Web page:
Document Type



Doctor of Philosophy (PhD)



First Advisor's Name

Bianca Premo

First Advisor's Committee Title

Committee chair

Second Advisor's Name

Victor Uribe

Second Advisor's Committee Title

committee member

Third Advisor's Name

Elizabeth Terry-Roisin

Third Advisor's Committee Title

Committee member

Fourth Advisor's Name

Andrea Fanta

Fourth Advisor's Committee Title

Committee member


history, Peru, colonial, sexual violence, emotions, gender, sexuality

Date of Defense



Sexual assault and sexual coercion are intensely emotional crimes that have been the focus of many recent public discussions around the world, including protests and reforms in Latin America. As such, the history of these crimes in countries like Peru provides vital context for reformers and scholars alike. This research aims to incorporate women’s emotional experiences of sexual coercion into the legal and cultural context of Peru’s capital city between 1750 and 1821, and thus to illustrate that social and political changes also affected individual women’s pursuit of justice. Using dozens of court cases from the ecclesiastical and royal secular courts, along with legal codes, nuns’ writings, and published newspaper editorials, I connect cultural perceptions of gender to legal decisions and thence to the ways in which women and their families articulated their coercion experiences.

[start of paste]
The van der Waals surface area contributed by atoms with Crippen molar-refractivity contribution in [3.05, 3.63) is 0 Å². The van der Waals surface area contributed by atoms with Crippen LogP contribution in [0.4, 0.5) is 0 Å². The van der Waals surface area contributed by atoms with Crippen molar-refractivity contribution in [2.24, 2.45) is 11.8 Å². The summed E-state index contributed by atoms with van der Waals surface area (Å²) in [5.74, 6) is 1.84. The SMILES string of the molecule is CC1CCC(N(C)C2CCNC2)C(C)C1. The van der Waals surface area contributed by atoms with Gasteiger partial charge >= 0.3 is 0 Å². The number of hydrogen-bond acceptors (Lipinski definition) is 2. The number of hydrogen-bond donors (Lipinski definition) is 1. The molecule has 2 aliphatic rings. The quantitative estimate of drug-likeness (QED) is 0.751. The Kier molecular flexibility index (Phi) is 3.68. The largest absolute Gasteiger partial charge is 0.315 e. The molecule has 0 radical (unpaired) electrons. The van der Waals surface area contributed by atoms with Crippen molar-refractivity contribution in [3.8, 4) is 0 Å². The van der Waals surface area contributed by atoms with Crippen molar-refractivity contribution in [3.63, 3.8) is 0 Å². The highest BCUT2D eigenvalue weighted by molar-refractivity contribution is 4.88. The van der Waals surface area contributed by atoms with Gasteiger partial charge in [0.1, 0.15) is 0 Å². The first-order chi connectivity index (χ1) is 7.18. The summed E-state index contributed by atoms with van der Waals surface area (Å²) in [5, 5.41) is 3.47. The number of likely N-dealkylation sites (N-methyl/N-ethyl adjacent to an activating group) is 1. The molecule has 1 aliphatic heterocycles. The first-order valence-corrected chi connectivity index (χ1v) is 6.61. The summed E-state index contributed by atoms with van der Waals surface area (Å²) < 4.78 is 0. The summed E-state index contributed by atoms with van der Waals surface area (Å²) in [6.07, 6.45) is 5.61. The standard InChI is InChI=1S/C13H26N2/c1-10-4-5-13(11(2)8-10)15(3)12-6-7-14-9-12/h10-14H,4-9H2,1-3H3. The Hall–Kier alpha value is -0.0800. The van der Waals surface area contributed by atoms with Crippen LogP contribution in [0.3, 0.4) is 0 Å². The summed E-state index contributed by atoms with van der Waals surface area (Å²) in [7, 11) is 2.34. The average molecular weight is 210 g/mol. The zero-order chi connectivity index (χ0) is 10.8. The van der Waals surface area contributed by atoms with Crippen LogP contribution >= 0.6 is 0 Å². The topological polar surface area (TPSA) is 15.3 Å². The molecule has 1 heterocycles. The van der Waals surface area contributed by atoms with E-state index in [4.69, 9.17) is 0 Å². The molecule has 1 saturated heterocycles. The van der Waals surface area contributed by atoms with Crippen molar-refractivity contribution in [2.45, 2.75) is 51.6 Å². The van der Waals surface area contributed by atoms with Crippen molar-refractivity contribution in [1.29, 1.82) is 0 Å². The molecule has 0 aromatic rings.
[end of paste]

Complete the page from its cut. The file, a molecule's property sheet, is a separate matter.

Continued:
In late colonial Lima, gender biases and stereotypes reflected both traditional religious and modern Enlightenment interpretations of gender, embedding expectations of female inferiority into Lima’s culture. These expectations were further reflected in the fact that many coercion cases came to the courts when women’s guardians objected to runaway marriages. Nonetheless, some women—including enslaved women—advocated for themselves within a contractual definition of consensual sex, using their verbal agreements and marriage promises as leverage to gain legal protection within Lima’s patriarchal system. The courts themselves upheld many of the racial and socioeconomic divisions on which colonial Peruvian society operated, typically supporting litigants who were racially or socially superior to their antagonists. In the early nineteenth century, however, it became increasingly challenging for women and their guardians to obtain convictions for sexual coercion, as changes in administrative structures and priorities restricted the range of acceptable arguments. These structural changes in turn affected the emotions that women could express, indicating a homogenization of emotional expression in sexual coercion cases and thus of the experiences themselves. Together, the emotional, legal, and cultural dynamics of late colonial sexual coercion cases demonstrate that gendered power changed in subtle ways throughout the late colonial period, and thus affected the ways in which women and their guardians defined and sought justice.



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